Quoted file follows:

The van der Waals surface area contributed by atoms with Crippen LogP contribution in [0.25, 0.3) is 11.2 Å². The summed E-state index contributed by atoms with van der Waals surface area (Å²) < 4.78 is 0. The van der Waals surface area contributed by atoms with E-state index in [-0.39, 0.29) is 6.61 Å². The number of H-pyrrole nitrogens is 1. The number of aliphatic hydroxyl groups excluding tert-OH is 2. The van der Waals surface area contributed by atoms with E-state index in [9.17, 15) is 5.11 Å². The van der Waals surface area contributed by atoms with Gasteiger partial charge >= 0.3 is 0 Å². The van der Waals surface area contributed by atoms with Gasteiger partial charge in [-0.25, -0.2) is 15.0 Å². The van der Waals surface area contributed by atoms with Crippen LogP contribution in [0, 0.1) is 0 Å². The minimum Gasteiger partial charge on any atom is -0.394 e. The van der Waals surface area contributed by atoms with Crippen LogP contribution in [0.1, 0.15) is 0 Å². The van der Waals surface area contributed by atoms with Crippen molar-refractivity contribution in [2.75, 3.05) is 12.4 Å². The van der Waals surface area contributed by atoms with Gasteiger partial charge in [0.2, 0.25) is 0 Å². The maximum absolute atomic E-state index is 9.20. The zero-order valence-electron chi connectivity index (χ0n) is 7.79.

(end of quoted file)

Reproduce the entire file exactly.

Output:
The van der Waals surface area contributed by atoms with Crippen LogP contribution in [0.25, 0.3) is 11.2 Å². The summed E-state index contributed by atoms with van der Waals surface area (Å²) < 4.78 is 0. The van der Waals surface area contributed by atoms with E-state index in [-0.39, 0.29) is 6.61 Å². The number of H-pyrrole nitrogens is 1. The number of aliphatic hydroxyl groups excluding tert-OH is 2. The van der Waals surface area contributed by atoms with E-state index in [9.17, 15) is 5.11 Å². The van der Waals surface area contributed by atoms with Gasteiger partial charge >= 0.3 is 0 Å². The van der Waals surface area contributed by atoms with Gasteiger partial charge in [-0.25, -0.2) is 15.0 Å². The van der Waals surface area contributed by atoms with Crippen LogP contribution in [0, 0.1) is 0 Å². The minimum Gasteiger partial charge on any atom is -0.394 e. The van der Waals surface area contributed by atoms with Crippen LogP contribution in [0.1, 0.15) is 0 Å². The van der Waals surface area contributed by atoms with Crippen molar-refractivity contribution in [2.75, 3.05) is 12.4 Å². The van der Waals surface area contributed by atoms with Gasteiger partial charge in [0.2, 0.25) is 0 Å². The maximum absolute atomic E-state index is 9.20. The zero-order valence-electron chi connectivity index (χ0n) is 7.79.